By BATSHEVA POMERANTZ
A new chapter began for Rabbi Israel Bak, a printer from Safed, upon his arrival in Jerusalem at a time when missionaries were very active. Seeking to undermine their proposal of establishing a printing press and thus preventing the distribution of propaganda in Hebrew and Ladino, Rabbi Daniel Alkalai asked Bak to found a printing press of his own. Bak demanded exclusive printing rights, and Alkalai accordingly obtained approbations from the Sephardi and Ashkenazi rabbis stating that no one else would be entitled to establish another press in the city during Bak's lifetime. In 1841 Bak printed the first book printed in Hebrew in Jerusalem, Rabbi Haim Joseph David Azulai's Avodat Hakodesh. In the preface, he related his misfortunes in Safed.
Bak produced some 175 books in over 40 years in Jerusalem, books that echoed the Jewish community's needs and also served as anti-missionary material.
His nearly unbroken monopoly of two decades ended in 1863, when partners Yoel Moshe Salomon and Michel Hacohen returned to Jerusalem from Konigsberg, where they had studied lithography. The pair opened a lithographic press, assuming that Bak's monopoly didn't apply to this printing method. Their first production depicted Palestine's holy places. Salomon tried to circumvent Bak's printing monopoly by publishing a Torah periodical, arguing that Bak's rabbinical approbations were valid only regarding books and typography. Bak took Salomon and Cohen before a rabbinical court when they published a book by lithography, but when he couldn't produce the original texts, the court decided against him.
Newspapers joined the fray, and highlighted the rivalry between the disciples of the Vilna Gaon from Lithuania (known in Palestine as perushim) and the hassidim, led by Bak.
Yehiel Brill joined Salomon and Hacohen and began publishing the newspaper Halevanon in February 1863, an indirect encroachment on Bak's turf. According to Hacohen's son-in-law, Haim Michel Michlin, it was Bak who had proposed that the three partners join him in publishing the newspaper at his press, with him as editor, probably to eliminate competition. Nothing came of this project because all three men were perushim and would not join the hassidic Bak. But the idea of putting out a newspaper appealed to them, and they began publishing Halevanon on their own press.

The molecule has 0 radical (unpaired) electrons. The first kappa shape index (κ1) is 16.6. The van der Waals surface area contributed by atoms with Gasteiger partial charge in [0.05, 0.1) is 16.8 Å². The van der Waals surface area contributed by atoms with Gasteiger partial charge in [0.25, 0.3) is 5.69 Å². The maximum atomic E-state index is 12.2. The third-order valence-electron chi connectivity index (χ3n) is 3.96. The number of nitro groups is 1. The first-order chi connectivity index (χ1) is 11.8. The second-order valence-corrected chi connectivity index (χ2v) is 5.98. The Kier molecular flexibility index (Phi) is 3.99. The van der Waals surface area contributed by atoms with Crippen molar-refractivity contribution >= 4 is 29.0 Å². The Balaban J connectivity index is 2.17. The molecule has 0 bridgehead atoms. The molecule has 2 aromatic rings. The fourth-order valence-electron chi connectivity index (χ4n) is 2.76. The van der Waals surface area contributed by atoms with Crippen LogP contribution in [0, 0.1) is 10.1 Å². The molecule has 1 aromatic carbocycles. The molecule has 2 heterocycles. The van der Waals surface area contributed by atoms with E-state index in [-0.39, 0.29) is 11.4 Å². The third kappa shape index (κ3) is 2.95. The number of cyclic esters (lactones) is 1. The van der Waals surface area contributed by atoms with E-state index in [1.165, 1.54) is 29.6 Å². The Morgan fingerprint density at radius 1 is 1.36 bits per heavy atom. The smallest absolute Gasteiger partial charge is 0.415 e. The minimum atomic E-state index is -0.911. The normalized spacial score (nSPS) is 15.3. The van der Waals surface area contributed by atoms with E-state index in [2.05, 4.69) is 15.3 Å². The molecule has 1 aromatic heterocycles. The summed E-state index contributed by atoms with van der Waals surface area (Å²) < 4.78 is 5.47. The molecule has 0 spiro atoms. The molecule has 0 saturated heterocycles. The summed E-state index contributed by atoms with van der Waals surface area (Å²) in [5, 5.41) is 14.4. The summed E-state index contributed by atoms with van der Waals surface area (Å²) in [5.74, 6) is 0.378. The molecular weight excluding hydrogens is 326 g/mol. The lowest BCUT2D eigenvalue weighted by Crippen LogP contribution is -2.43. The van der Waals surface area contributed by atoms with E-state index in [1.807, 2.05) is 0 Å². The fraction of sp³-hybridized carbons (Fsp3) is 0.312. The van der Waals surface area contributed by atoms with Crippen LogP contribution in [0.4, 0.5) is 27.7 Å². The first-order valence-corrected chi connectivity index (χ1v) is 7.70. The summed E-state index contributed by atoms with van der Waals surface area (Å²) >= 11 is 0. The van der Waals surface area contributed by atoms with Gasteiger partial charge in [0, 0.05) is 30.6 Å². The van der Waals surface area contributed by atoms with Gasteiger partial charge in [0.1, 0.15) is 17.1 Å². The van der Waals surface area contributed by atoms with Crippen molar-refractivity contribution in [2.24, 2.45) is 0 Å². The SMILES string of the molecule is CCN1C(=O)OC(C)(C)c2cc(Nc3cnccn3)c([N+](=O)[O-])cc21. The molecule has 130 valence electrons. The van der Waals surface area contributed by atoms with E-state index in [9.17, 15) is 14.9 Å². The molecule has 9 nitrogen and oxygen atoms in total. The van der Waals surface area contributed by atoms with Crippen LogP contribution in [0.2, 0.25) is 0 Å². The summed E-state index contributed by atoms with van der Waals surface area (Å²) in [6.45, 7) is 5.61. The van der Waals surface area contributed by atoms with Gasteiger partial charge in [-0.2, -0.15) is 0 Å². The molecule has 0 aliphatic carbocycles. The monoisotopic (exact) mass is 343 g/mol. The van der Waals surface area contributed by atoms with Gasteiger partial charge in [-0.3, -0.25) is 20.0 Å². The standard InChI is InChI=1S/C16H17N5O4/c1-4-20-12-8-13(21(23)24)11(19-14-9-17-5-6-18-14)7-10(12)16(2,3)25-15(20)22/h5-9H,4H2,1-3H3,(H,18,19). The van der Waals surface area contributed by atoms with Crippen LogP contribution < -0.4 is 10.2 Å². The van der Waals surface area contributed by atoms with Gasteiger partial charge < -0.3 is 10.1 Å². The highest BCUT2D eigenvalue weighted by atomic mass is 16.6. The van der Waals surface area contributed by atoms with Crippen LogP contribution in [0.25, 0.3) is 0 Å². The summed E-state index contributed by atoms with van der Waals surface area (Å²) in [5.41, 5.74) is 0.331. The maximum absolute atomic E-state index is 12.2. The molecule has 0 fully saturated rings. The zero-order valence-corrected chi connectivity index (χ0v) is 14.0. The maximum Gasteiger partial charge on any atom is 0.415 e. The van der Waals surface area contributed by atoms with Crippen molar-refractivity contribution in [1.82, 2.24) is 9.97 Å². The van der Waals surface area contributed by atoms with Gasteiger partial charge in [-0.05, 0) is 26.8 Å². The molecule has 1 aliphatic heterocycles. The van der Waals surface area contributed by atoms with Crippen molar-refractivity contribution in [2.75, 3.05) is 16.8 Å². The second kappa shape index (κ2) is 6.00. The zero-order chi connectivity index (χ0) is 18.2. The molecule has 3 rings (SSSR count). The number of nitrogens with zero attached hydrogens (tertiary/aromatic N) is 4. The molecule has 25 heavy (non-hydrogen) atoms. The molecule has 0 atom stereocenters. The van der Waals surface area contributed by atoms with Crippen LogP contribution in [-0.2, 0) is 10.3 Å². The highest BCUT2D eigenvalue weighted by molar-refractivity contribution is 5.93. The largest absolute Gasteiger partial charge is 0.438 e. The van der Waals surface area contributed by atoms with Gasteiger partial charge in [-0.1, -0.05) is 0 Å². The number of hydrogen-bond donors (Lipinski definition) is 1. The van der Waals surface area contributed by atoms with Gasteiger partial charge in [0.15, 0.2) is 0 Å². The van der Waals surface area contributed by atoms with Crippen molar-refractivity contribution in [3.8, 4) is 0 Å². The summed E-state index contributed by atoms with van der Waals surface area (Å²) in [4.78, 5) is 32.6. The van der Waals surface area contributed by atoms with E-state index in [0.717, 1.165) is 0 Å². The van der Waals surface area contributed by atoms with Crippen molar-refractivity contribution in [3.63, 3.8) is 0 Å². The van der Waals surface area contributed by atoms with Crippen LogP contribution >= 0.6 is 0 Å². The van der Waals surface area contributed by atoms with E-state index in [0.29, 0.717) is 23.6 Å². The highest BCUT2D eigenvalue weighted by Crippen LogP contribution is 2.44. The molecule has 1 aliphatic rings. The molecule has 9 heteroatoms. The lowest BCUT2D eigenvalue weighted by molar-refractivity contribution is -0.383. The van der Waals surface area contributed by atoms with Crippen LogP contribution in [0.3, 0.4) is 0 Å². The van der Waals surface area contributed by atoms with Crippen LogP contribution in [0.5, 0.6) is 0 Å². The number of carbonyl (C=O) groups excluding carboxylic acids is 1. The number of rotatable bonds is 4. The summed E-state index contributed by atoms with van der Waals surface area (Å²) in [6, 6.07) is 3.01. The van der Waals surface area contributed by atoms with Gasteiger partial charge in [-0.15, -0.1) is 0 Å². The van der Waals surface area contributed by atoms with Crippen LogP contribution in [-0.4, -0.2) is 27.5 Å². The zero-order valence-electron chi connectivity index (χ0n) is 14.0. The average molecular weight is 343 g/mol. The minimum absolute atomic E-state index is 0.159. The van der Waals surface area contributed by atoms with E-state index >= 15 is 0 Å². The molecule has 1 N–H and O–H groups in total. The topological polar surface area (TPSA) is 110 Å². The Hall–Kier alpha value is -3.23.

Halevanon's goal was to publish news from the Yishuv and neighboring countries, as well as to disseminate information concerning Jewish communities in the Diaspora. The newspaper publicized the positions of members of the various Orthodox movements on the issues of the day. Initially, Halevanon waged a battle against Hevrat Yishuv Eretz Yisrael, which steered Jews toward manual work and agricultural settlement. The paper argued that Jews in Eretz Yisrael should devote themselves to religious study alone.
Not missing a beat, Bak's competitive newspaper, Hahavatzelet, appeared a few months later.
In 1881, Halevanon underwent a shift in its editorial policy, expressing support for the Hibbat Zion movement and encouraging aliya and Jewish settlement in Eretz Yisrael. Following an order from Istanbul, Halevanon and its press were shut down. The newspaper was last published in Jerusalem in December 1863, and then abroad, intermittently, until 1886. The same month Halevanon was forced to close, local Turkish officials also shut down Hahavatzelet and Bak's press, which reopened in 1865.
In 1870, Bak's son-in-law, Yisrael Dov Frumkin, revived Hahavatzelet and edited it until it closed again in 1911. Until Hebrew language revivalist Eliezer Ben-Yehuda started publishing, Hahavatzelet was the chief newspaper and sometimes the only means of transmitting news of events in Palestine.
Ben-Yehuda had joined Hahavatzelet's staff upon arriving in Palestine in 1882 and later joined Hatzvi, which had been printed since 1884 by Hirschenson print shop, founded by Rabbi Ya'acov Mordechai Hirschenson. The paper's name hints at "Hirschenson" - "hirsch" being the German for "tzvi" (deer).
Hatzvi began with only four pages, but soon became popular, especially among Jerusalem's enlightened residents. When Ben-Yehuda took over as editor, Hatzvi disseminated his renewed or newly coined Hebrew words, in addition to becoming the mouthpiece of the New Yishuv or Zionist outlook. Ben-Yehuda's weekly was more news-oriented and featured fewer opinion pieces.
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